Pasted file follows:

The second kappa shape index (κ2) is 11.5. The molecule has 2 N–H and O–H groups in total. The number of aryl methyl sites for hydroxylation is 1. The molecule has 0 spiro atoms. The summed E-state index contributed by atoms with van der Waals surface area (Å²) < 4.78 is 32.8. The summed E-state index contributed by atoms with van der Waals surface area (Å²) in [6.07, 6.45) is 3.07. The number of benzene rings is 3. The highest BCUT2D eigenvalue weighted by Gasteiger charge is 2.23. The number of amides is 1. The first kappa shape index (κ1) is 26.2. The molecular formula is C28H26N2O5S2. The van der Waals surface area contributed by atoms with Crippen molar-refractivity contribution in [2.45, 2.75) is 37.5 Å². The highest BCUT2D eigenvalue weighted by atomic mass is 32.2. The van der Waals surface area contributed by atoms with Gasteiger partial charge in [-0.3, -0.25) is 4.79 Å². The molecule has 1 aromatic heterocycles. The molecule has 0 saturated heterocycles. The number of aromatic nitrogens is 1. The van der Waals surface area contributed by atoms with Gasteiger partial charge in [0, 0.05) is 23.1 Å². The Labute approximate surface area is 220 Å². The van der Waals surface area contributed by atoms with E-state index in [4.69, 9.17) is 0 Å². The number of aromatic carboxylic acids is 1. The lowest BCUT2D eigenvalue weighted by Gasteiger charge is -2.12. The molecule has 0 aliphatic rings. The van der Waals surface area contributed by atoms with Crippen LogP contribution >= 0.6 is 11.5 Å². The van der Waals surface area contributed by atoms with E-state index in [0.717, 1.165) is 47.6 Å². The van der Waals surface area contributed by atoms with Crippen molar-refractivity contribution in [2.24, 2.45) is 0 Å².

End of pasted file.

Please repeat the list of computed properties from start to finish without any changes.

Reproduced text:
The second kappa shape index (κ2) is 11.5. The molecule has 2 N–H and O–H groups in total. The number of aryl methyl sites for hydroxylation is 1. The molecule has 0 spiro atoms. The summed E-state index contributed by atoms with van der Waals surface area (Å²) < 4.78 is 32.8. The summed E-state index contributed by atoms with van der Waals surface area (Å²) in [6.07, 6.45) is 3.07. The number of benzene rings is 3. The highest BCUT2D eigenvalue weighted by Gasteiger charge is 2.23. The number of amides is 1. The first kappa shape index (κ1) is 26.2. The molecular formula is C28H26N2O5S2. The van der Waals surface area contributed by atoms with Crippen molar-refractivity contribution in [2.45, 2.75) is 37.5 Å². The highest BCUT2D eigenvalue weighted by atomic mass is 32.2. The van der Waals surface area contributed by atoms with Gasteiger partial charge in [-0.3, -0.25) is 4.79 Å². The molecule has 1 aromatic heterocycles. The molecule has 0 saturated heterocycles. The number of aromatic nitrogens is 1. The van der Waals surface area contributed by atoms with Gasteiger partial charge in [0, 0.05) is 23.1 Å². The Labute approximate surface area is 220 Å². The van der Waals surface area contributed by atoms with E-state index in [4.69, 9.17) is 0 Å². The number of aromatic carboxylic acids is 1. The lowest BCUT2D eigenvalue weighted by Gasteiger charge is -2.12. The molecule has 0 aliphatic rings. The van der Waals surface area contributed by atoms with Crippen LogP contribution >= 0.6 is 11.5 Å². The van der Waals surface area contributed by atoms with E-state index in [0.717, 1.165) is 47.6 Å². The van der Waals surface area contributed by atoms with Crippen molar-refractivity contribution in [2.24, 2.45) is 0 Å².